US 20040268130 A1
A method of authenticating an article includes the steps of, at an issuing station, selecting an inherent feature of the article and converting the feature into digital data to form an identification code for the article. An encryptor is used to encrypt the identification code utilizing a secret private key of an asymmetric encryption key pair and associated with the issuing party. The encrypted code is made available on a label accompanying the article. During a subsequent phase and at an authentication station, digital data relating to the feature is determined directly from the article and the code is decrypted utilizing a public key of the pair obtained from a third party in accordance with rules of a public key infrastructure. The determined data and the data relating to the feature retrieved from the decrypted code are compared to authenticate the article.
1. A method of certifying a plurality of articles, the method comprising the steps of:
selecting a common inherent feature of the articles and which feature is digitizable in the form of in the form of digital feature data;
the feature being selected such that the articles are divided into n classes wherein n is smaller than the number of articles and wherein all the articles in each class are represented by respective unique digital class feature data derived from the feature;
forming an identification code for each articles in each class comprising the respective unique digital class feature data and data relating to an identity of a party performing the method;
encrypting the identification code utilizing a private key of an asymmetric key pair associated with the party performing the method, the key pair also comprising a public key;
the private key being a secret key and the public key being controlled by a trusted third party; and
making the encrypted identification code available.
2. A method as claim in
3. A method as claimed in
4. A method as claimed in
5. A system for certifying a plurality of articles, the system comprising:
apparatus for analyzing a common inherent feature of the articles and converting a common inherent feature of the articles and converting the feature into digital feature data, the feature being selected such that the articles are divided into n classes wherein n is smaller than the number of articles and wherein all the articles in each class are represented by respective unique digital class feature data derived from the feature;
means for forming an identification code comprising the respective unique digital class feature data and data relating to a party certifying the articles;
an encryptor for encrypting the identification code utilizing a private key of an asymmetric key pair associated with the party certifying the article, the key pair also comprising a public key which is controlled by a rusted third party; and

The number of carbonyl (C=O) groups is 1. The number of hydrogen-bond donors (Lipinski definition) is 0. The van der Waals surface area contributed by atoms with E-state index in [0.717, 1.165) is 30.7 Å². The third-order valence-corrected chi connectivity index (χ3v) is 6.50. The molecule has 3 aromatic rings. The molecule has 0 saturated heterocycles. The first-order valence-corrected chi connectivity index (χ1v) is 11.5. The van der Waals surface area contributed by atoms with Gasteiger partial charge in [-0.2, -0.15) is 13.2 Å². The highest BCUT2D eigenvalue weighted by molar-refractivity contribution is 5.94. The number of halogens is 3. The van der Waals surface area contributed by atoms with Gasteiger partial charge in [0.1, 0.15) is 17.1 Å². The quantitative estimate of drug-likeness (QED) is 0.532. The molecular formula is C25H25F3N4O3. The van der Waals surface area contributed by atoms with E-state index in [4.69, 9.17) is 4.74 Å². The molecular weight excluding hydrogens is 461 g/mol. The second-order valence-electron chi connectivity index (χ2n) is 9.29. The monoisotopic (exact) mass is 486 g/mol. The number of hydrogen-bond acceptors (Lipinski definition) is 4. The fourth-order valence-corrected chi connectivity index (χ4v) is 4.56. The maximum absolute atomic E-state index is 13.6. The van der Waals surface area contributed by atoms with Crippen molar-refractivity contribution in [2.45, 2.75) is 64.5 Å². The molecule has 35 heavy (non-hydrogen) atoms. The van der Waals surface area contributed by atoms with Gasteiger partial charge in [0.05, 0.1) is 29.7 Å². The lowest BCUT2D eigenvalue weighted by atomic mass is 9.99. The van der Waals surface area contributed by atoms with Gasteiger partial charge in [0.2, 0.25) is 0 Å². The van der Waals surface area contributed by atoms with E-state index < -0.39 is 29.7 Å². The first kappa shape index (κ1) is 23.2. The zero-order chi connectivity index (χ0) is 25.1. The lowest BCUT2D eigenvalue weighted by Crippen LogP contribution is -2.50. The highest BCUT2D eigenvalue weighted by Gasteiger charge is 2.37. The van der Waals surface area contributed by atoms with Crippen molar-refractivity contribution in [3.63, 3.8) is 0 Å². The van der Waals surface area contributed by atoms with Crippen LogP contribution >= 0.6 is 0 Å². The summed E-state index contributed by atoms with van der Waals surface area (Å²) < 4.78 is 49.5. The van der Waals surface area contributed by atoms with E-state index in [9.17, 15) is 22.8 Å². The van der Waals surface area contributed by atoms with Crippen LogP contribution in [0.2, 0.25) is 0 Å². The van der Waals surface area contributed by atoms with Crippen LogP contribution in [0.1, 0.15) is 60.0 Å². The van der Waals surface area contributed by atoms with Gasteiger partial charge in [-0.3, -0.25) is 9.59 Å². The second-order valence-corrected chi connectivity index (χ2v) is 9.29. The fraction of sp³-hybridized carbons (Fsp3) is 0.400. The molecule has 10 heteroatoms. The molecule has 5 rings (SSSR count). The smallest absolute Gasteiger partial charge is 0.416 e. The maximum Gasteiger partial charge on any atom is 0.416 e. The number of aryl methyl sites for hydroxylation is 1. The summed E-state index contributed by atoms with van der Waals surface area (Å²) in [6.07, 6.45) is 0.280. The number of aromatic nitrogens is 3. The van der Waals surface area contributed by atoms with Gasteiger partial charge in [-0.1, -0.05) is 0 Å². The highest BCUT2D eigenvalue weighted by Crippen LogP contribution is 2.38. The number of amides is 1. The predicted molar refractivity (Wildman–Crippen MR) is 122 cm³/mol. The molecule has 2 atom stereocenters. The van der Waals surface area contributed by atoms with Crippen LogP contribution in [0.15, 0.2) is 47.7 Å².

means for making the encrypted identification code available.
 THIS invention relates to a method and apparatus for certifying and authenticating a product or article.
 A method of tracking an article wherein a secure code is applied to the article is disclosed in South African patent 97/6663. A problem with this method and system is that the proposed codes are cloneable which would compromise the method and system.
 Accordingly it is an object of the present invention to provide a method and system with which the applicant believes the aforementioned problems may at least be alleviated.
 According to the invention there is provided a method of certifying an article, the method comprising the steps of:
 selecting an inherent feature of the article which is unique to one of:
 the article; and
 a group of such articles to which the article belongs and digitizable in the form of digital data uniquely defining the article or group;
 forming an identification code comprising the digital data; and
 making the identification code available.
 The term “article” is used in this specification to denote naturally occurring or produced objects as well as artefacts, including digital products.
 The identification code may be encrypted by utilizing one key of a pair of asymmetric encryption keys comprising a private key and a public key associated with a party performing or issuing the certification. The encryption is preferably performed utilizing the private key.
 The private key is preferably a secret key and the public key may be controlled by a trusted third party according to rules of a public key infrastructure (PKI).
 The code may be made available to the public by applying it to the article. The code is preferably applied to the article in a human and/or machine readable form, for example in the form of a bar code applied to the article, alternatively on a separate certificate, further alternatively on a label accompanying the article and still further alternatively and in a suitable application, included in a digital carrier, such as a digital watermark.